A Snapshot of Autism Spectrum Disorder in Arizona
Findings from the Arizona Developmental Disabilities Surveillance Program (ADDSP) help us to understand more about the number of children with autism spectrum disorder (ASD), the characteristics of those children, and the age at which they are first evaluated and diagnosed.
or 1.6% of 8-year-old children in an area of Arizona were identified with ASD by ADDSP in 2016
This percentage is lower than the average percentage identified with ASD (1.85%) in 2016 in all communities in the United States where CDC tracked ASD in 2016.
To be identified with ASD than Hispanic or black children
Values indicate prevalence per 1,000 children
Identified with ASD received a Comprehensive Developmental Evaluation by age 3 years
More likely to be identified with ASD than girls
Identified with ASD had a documented ASD diagnosis
Of children identified with ASD by ADDSP
What are the key take-away messages?
- More children with average or above-average intelligence are being identified with ASD since ADDSP began tracking in 2000.
- White children were more likely to be identified with ASD than black or Hispanic children. This may reflect cultural or socioeconomic and/or differences in access to diagnostic and therapeutic services.
- Although Hispanic children are less likely to be identified with ASD compared to non-Hispanic children in Arizona, this difference has been decreasing over the years.
- Differences between the percentage of boys and girls identified with ASD continue; a better understanding of sex differences may also lead to the development of more effective screening tools for ASD in boys and girls.
How can this information be useful?
ADDSP’s latest findings can be used to
- Promote early identification of ASD;
- Plan for the service needs of individuals with ASD and provide trainings related to ASD for healthcare providers and families;
- Guide ASD research;
- Inform policies that promote improved outcomes in health care and education for individuals with ASD;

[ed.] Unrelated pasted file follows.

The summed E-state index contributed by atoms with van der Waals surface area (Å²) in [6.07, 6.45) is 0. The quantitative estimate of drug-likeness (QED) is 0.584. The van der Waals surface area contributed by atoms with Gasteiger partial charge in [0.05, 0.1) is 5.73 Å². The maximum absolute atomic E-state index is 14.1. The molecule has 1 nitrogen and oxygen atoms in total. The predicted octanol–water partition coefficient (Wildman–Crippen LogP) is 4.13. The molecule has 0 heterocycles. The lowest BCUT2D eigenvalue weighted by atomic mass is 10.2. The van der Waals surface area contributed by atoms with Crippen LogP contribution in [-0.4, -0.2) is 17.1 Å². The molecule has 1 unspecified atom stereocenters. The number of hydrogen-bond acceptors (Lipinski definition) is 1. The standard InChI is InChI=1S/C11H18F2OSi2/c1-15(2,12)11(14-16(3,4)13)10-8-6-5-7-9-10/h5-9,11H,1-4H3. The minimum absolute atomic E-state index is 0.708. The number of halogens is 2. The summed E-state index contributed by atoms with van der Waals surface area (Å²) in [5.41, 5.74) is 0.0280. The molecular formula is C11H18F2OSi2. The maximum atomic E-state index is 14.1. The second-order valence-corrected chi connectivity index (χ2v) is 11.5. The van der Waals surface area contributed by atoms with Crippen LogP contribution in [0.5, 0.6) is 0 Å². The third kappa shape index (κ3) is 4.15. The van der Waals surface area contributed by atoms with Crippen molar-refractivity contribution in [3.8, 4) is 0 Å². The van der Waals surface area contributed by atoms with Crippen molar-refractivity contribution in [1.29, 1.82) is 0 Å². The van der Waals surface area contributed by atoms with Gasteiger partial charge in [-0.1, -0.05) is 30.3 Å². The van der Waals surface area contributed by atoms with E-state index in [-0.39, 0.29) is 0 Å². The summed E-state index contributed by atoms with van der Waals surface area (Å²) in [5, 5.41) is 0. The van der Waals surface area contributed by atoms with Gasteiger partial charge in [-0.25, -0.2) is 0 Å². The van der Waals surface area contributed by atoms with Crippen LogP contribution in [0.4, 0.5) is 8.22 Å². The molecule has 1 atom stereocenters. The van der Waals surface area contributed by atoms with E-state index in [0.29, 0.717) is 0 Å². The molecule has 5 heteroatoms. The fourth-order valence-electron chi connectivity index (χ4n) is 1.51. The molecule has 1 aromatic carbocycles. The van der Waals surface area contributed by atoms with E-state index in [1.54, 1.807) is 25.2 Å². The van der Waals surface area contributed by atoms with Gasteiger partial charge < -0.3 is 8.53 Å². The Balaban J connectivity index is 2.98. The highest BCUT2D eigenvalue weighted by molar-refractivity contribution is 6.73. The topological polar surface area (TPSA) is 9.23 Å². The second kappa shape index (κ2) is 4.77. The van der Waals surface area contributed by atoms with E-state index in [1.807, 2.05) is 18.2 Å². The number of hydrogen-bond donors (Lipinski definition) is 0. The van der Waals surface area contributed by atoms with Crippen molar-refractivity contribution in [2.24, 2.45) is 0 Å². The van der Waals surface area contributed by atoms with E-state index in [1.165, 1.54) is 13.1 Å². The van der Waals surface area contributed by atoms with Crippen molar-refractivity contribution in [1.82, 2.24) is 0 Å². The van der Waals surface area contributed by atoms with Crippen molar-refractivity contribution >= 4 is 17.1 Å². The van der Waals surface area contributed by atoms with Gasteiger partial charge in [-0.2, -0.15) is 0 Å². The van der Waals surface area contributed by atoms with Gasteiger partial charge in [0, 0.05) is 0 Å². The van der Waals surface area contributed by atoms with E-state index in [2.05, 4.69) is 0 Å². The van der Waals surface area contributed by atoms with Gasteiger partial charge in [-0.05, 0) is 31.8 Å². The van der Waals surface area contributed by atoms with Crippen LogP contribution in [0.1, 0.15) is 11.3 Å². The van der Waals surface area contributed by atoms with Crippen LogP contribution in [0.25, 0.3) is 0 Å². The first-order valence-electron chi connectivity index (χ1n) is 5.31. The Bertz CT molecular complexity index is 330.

- Identify cultural, educational, and economic barriers to decreasing the age of evaluation and diagnosis;
- Improve screening tools to increase accuracy of the screening test result for ASD;
- Improve collaborations across the ASD community among providers, researchers, and families; and
- Increase awareness of associated behavioral, cognitive, and/or physical features in children with autism.
Where was this information collected?
Information was collected from health and education records of children who were 8 years old and living in part of Maricopa County in metropolitan Phoenix in 2016.
8-year-old children in tracking area: 17,656
- 45% white
- 7% black
- 41% Hispanic
- 4% Asian or Pacific Islander
- 3% other
What else does ADDSP do?
ADDSP collaborates with the Arizona Department of Health Services and investigators from the University of Arizona to track the percentage and characteristics of 4-year-olds and 8-year-olds with ASD and/or intellectual disability. ADDSP also provides extensive ASD- and developmental disabilities-related outreach and training of students, parents, educators, and clinicians. Further, ADDSP data help guide ASD research in the public health community.
“CDC’s ADDM Network provides a crucial understanding of the characteristics about the growing number of individuals identified with ASD in multiple areas of the United States. The information obtained by the Network has provided the data necessary to create collaborations with different providers who address the needs of the autism community across their lifespan.”
– JENNIFER ANDREWS, PhD, University of Arizona
Arizona Autism Coalition
Arizona Early Intervention Program
CDC’s Learn the Signs. Act Early.
Arizona’s Act Early Ambassador
Raising Special Kids
Southwest Autism Research and Resource Center (SARRC)
Autism Society of Southern Arizona